Reproductive Justice Goes Beyond Abortion

This blog was first published in Colorado Politics.

In this post-Roe v. Wade world that we live in, if you’re still only talking about abortion you’re missing the full scope of the issue. This week, community-based lawyers and funders hosted a webinar to illustrate how truly intersectional this new landscape is and the new moment that reproductive justice advocates and funders must live in.

The panelists for the webinar were community-based lawyers. In the brief hour, they touched on every topic from the Indian Child Welfare Act, which was under threat at the Supreme Court earlier this month, to the child protective services system — more accurately referred to as the family regulation system by the panel of experts. The goal of the webinar was to answer a crucial question: how do our systems threaten people’s ability to take care of their families and what can advocates and funders do to combat these threats?

To answer that question is to understand that criminalizing abortion threatens people’s ability to care for themselves and their families in more ways than one. All pregnant people are at risk when there is higher scrutiny on the outcomes of pregnancy, and marginalized people will always face the most harm. For example, health care settings create opportunities for people to be exposed to violence and surveillance from multiple systems such as the criminal legal system and the family regulation system. These settings make assumptions about pregnant people, informed by systemic biases that impact marginalized communities every day, and put them and their families at greater risk, including risk of inequitable maternal health outcomes. The fight for reproductive justice must advocate boldly for everyone, including those at the intersections of substance use, homelessness or incarceration. Advocates for reproductive justice must understand and center communities within these intersections and pay attention to what is happening at all levels of reproductive justice, not just when it comes to abortion.

Determining where to go next looks like trusting communities, understanding movements and finding one’s place in transforming the reproductive justice landscape. The ICWA is a prime illustration of the need to trust communities — indigenous leaders recognized the disturbing number of native children being placed outside of their communities and mobilized to protect their families and children. Indigenous communities have extensive experience navigating legal systems, building power and advocating for the needs of their community. Funders looking to build power for Indigenous communities should trust Indigenous people to continue doing the work they have done for years to build power and care for themselves.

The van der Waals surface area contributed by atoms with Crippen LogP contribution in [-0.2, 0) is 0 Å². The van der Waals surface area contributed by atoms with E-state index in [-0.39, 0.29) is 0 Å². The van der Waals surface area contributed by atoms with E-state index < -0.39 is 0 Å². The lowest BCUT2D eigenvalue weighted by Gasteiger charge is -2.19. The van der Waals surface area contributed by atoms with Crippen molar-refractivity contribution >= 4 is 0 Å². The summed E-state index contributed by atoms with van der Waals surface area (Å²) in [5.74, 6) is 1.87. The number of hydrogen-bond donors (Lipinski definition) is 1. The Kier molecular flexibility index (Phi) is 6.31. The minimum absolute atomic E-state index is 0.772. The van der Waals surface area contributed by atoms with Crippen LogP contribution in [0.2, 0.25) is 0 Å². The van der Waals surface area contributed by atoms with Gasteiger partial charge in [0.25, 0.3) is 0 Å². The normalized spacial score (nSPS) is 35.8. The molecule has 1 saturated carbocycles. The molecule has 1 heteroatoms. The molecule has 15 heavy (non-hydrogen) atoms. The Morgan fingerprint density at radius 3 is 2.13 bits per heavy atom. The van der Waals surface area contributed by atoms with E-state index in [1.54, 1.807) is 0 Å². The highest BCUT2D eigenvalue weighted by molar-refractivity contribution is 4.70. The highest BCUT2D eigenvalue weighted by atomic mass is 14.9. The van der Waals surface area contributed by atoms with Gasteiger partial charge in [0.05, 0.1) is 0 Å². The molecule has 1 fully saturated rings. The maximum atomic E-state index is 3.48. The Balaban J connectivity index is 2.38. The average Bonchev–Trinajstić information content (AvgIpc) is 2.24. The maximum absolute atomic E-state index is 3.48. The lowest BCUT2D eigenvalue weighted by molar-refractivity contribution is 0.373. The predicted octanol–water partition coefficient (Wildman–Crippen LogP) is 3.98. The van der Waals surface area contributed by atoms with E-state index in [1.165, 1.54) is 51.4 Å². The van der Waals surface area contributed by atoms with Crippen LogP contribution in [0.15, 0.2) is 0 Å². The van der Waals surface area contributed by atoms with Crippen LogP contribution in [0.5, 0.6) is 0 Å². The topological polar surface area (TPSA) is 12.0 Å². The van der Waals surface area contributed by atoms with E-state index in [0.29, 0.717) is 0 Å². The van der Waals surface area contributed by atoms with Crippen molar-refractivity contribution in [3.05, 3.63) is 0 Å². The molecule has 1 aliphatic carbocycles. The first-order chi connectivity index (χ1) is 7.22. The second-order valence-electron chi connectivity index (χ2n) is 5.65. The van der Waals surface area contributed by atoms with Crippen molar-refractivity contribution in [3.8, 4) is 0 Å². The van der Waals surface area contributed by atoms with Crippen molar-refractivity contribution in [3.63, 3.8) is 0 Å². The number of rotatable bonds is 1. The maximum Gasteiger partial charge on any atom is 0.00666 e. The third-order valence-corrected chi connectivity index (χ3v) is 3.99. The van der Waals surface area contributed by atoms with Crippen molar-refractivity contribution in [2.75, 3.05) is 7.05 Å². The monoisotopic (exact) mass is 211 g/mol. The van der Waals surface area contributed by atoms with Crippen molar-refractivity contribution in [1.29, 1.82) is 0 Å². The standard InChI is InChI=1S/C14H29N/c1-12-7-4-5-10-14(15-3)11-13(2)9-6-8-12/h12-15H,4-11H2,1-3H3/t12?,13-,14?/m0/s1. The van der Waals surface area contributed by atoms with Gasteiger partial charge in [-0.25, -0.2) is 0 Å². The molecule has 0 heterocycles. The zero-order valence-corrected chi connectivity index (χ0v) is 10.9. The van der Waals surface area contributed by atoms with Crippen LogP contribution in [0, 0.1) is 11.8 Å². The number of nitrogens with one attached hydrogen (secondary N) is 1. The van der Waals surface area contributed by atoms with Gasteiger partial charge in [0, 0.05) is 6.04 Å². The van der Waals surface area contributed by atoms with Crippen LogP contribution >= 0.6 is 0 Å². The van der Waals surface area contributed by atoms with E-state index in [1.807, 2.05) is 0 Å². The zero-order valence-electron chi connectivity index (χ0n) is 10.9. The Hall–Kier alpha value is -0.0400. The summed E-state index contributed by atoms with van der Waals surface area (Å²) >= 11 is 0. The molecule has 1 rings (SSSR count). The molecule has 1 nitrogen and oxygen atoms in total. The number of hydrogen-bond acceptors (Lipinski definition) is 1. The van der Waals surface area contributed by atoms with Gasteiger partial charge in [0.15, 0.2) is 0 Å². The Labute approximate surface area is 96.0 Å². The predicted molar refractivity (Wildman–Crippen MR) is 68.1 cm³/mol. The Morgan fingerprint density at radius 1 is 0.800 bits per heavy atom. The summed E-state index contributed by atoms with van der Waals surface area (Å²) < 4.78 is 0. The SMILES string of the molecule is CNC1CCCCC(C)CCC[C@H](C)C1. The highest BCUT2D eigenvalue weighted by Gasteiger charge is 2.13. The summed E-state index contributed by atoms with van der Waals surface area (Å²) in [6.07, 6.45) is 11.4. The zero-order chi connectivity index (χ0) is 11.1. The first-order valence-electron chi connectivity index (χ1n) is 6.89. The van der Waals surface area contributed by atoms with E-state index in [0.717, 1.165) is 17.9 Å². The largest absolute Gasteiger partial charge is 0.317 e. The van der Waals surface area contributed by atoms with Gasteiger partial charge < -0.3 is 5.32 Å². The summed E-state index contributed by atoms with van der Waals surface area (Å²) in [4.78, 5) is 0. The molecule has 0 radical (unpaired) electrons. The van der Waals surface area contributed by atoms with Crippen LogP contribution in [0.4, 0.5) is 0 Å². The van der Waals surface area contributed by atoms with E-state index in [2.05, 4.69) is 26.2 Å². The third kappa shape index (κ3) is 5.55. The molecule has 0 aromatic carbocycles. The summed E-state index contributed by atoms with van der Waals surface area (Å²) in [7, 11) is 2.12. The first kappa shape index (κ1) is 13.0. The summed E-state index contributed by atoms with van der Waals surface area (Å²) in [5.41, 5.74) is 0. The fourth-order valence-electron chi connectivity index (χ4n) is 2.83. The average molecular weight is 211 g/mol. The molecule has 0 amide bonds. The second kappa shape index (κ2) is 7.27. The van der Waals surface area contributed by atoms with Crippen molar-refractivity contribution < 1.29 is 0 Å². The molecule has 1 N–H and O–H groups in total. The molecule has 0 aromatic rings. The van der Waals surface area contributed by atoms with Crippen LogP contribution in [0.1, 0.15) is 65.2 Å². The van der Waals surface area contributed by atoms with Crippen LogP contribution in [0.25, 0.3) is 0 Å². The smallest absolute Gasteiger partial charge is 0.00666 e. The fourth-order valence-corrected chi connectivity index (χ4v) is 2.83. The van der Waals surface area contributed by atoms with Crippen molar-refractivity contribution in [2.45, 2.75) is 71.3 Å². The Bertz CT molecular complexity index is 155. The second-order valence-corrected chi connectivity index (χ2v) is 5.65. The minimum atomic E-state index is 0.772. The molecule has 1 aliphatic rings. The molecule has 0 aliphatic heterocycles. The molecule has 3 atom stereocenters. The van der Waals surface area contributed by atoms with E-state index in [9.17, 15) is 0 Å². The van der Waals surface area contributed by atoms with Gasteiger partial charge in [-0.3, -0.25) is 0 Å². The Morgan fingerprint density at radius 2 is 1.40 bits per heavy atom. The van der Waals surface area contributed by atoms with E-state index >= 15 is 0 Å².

“50% of Black families will have to interact with the family regulation system at some point.”

Meanwhile, Indigenous communities are not the only ones taking the lead on protecting their families. There are grassroots efforts across the country, led by parents and families impacted by the family regulation system, fighting to keep families together. These movements recognize the disproportionate harm that the system causes toward families of color. In fact, 50% of Black families will have to interact with the family regulation system at some point. Yet all funding related to this system goes to the actors within the system, with little recognition of the movement to protect families and the resources needed to combat the harms of this system. Reproductive justice funders and advocates need to be aware of the gaps that exist in the movement and listen to communities that are closest to the issues on how to fill those gaps.

“A full report of the topics covered in the webinar may be found at”

These conversations have been ongoing, but more resources are needed to bolster the important intersectional efforts to support families in our state and beyond. A full report of the topics covered in the webinar may be found at

Written by Lauren Smith, Elephant Circle


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